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AAAS EPI Center letter to Utah legislators regarding mobile voting

The following letter was sent to members of the Utah House of Representatives and Senate regarding proposals to study online voting. Utah legislators listened to computer scientists and cybersecurity experts regarding the continued insecurity of online voting. 

January 26, 2021

Dear Legislator,

We are writing from the American Association for the Advancement of Science’s (AAAS) Center for Scientific Evidence in Public Issues and the U.S. Technology Policy Committee of the Association for Computing Machinery (USTPC) regarding Utah’s consideration of an expansion of insecure internet voting. AAAS, the world's largest multidisciplinary scientific society, and ACM, the world’s largest computing society, work to provide a voice for science on societal issues and promote the responsible use of science and technology in public policy.

Internet voting, referring primarily to the electronic return of a marked ballot via email, fax, web-based portal, or mobile apps, is not a secure solution for voting in Utah or elsewhere in any form, nor will it be in the foreseeable future. In April, we wrote to every governor, secretary of state, and state election director across the country detailing the scientific and technical risks of internet voting and urging officials to refrain from allowing the use of any internet voting system. To date, more than 80 leading organizations, scientists, and security experts have signed the letter, which documents that:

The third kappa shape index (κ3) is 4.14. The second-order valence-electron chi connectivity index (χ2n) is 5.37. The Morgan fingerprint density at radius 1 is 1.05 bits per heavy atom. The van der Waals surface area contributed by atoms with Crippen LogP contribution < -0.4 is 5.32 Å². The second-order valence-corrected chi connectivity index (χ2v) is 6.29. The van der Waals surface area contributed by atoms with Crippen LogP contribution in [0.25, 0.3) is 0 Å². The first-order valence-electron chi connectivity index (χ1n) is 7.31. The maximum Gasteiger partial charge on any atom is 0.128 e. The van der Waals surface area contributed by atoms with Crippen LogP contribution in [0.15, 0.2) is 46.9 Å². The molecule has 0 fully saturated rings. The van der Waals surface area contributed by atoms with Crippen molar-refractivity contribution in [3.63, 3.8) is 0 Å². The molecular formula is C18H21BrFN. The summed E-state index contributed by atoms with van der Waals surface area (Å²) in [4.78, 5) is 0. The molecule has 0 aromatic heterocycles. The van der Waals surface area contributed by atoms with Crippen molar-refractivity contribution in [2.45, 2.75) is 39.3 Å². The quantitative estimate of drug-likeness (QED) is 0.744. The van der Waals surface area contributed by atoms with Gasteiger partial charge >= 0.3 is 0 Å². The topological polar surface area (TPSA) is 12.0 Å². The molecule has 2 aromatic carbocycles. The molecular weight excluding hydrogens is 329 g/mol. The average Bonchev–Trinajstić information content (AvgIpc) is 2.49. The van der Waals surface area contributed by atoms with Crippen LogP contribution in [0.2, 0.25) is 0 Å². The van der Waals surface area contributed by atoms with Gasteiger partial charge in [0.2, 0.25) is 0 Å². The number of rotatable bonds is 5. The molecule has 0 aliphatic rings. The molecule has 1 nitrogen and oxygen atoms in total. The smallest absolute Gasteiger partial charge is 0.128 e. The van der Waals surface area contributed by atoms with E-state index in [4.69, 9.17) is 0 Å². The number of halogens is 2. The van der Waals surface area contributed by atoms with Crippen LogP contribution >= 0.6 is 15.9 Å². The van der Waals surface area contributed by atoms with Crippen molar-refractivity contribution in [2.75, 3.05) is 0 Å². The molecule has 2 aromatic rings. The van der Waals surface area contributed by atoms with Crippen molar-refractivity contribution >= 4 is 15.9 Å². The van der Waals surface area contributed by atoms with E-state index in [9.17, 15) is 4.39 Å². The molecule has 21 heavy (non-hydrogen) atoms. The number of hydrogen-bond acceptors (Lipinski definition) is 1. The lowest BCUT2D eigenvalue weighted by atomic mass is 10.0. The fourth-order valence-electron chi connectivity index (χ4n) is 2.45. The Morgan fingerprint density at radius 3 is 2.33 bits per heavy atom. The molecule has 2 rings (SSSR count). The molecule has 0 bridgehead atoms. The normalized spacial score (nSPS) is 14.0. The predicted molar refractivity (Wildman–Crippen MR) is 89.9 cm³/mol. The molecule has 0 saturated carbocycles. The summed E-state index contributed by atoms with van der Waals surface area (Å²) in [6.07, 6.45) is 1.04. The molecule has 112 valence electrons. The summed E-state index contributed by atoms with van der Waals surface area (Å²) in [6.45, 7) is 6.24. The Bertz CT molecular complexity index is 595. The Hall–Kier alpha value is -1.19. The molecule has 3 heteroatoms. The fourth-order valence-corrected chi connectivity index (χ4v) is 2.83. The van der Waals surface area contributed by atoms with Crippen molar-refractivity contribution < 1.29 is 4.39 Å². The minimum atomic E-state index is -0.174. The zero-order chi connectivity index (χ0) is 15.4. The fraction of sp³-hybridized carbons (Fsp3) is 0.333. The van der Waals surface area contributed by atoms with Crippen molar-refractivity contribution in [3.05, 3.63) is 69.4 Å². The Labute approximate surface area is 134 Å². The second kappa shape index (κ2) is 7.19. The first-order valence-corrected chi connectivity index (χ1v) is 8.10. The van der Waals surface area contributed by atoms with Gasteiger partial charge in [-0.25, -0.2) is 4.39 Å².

• All internet voting systems and technologies are currently inherently insecure.
  • No technical evidence exists that any internet voting technology is safe or can be made so in the foreseeable future; rather, all research performed to date demonstrates the opposite.
  • No blockchain technology can mitigate the profound dangers inherent in internet voting.
  • No mobile voting app is sufficiently secure to permit its use.

These statements reflect the findings of both recent and two decades of rigorous, science-based analysis. In May, the Cybersecurity and Infrastructure Security Agency (CISA), the Election Assistance Commission (EAC), the Federal Bureau of Investigation (FBI), and the National Institute of Standards and Technology (NIST) released additional guidance describing the electronic return of marked ballots as “high-risk even with controls in place.”

The guidance explains that “electronic ballot return, the digital return of a voted ballot by the voter, creates significant security risks to the confidentiality of ballot and voter data (e.g., voter privacy and ballot secrecy), integrity of the voted ballot, and availability of the system… Securing the return of voted ballots via the internet while ensuring ballot integrity and maintaining voter privacy is difficult, if not impossible, at this time.”

These concerns echo a 2018 consensus study report on election security by the National Academies of Science, Engineering, and Medicine (NASEM), the most definitive and comprehensive report on the scientific evidence behind voting security in the U.S. which stated: